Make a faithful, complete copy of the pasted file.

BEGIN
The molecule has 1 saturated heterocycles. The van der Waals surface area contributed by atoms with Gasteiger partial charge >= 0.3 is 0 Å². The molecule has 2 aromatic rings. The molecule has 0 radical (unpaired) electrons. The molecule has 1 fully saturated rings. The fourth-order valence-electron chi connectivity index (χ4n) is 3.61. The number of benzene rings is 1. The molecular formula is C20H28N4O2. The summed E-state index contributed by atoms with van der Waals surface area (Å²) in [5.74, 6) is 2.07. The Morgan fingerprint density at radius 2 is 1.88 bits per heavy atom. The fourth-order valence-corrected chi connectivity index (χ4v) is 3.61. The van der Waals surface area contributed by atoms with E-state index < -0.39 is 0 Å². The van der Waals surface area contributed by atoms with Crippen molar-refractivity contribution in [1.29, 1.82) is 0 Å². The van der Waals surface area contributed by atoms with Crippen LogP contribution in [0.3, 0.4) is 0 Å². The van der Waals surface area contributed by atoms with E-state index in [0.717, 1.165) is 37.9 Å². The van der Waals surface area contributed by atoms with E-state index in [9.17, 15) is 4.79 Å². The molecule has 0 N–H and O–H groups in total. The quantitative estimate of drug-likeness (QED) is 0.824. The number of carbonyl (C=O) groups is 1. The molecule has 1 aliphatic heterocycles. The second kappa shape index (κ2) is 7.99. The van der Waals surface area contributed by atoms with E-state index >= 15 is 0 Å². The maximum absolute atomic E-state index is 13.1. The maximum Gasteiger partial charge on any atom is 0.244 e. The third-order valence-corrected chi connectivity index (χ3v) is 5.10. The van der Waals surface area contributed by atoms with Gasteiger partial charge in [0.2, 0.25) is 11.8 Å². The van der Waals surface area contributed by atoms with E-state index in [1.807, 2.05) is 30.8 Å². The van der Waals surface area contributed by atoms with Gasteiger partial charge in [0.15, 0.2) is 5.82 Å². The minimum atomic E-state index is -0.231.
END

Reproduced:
The molecule has 1 saturated heterocycles. The van der Waals surface area contributed by atoms with Gasteiger partial charge >= 0.3 is 0 Å². The molecule has 2 aromatic rings. The molecule has 0 radical (unpaired) electrons. The molecule has 1 fully saturated rings. The fourth-order valence-electron chi connectivity index (χ4n) is 3.61. The number of benzene rings is 1. The molecular formula is C20H28N4O2. The summed E-state index contributed by atoms with van der Waals surface area (Å²) in [5.74, 6) is 2.07. The Morgan fingerprint density at radius 2 is 1.88 bits per heavy atom. The fourth-order valence-corrected chi connectivity index (χ4v) is 3.61. The van der Waals surface area contributed by atoms with E-state index < -0.39 is 0 Å². The van der Waals surface area contributed by atoms with Crippen molar-refractivity contribution in [1.29, 1.82) is 0 Å². The van der Waals surface area contributed by atoms with Crippen LogP contribution in [0.3, 0.4) is 0 Å². The van der Waals surface area contributed by atoms with E-state index in [0.717, 1.165) is 37.9 Å². The van der Waals surface area contributed by atoms with E-state index in [9.17, 15) is 4.79 Å². The molecule has 0 N–H and O–H groups in total. The quantitative estimate of drug-likeness (QED) is 0.824. The number of carbonyl (C=O) groups is 1. The molecule has 1 aliphatic heterocycles. The second kappa shape index (κ2) is 7.99. The van der Waals surface area contributed by atoms with E-state index >= 15 is 0 Å². The maximum absolute atomic E-state index is 13.1. The maximum Gasteiger partial charge on any atom is 0.244 e. The third-order valence-corrected chi connectivity index (χ3v) is 5.10. The van der Waals surface area contributed by atoms with Gasteiger partial charge in [0.2, 0.25) is 11.8 Å². The van der Waals surface area contributed by atoms with E-state index in [1.807, 2.05) is 30.8 Å². The van der Waals surface area contributed by atoms with Gasteiger partial charge in [0.15, 0.2) is 5.82 Å². The minimum atomic E-state index is -0.231.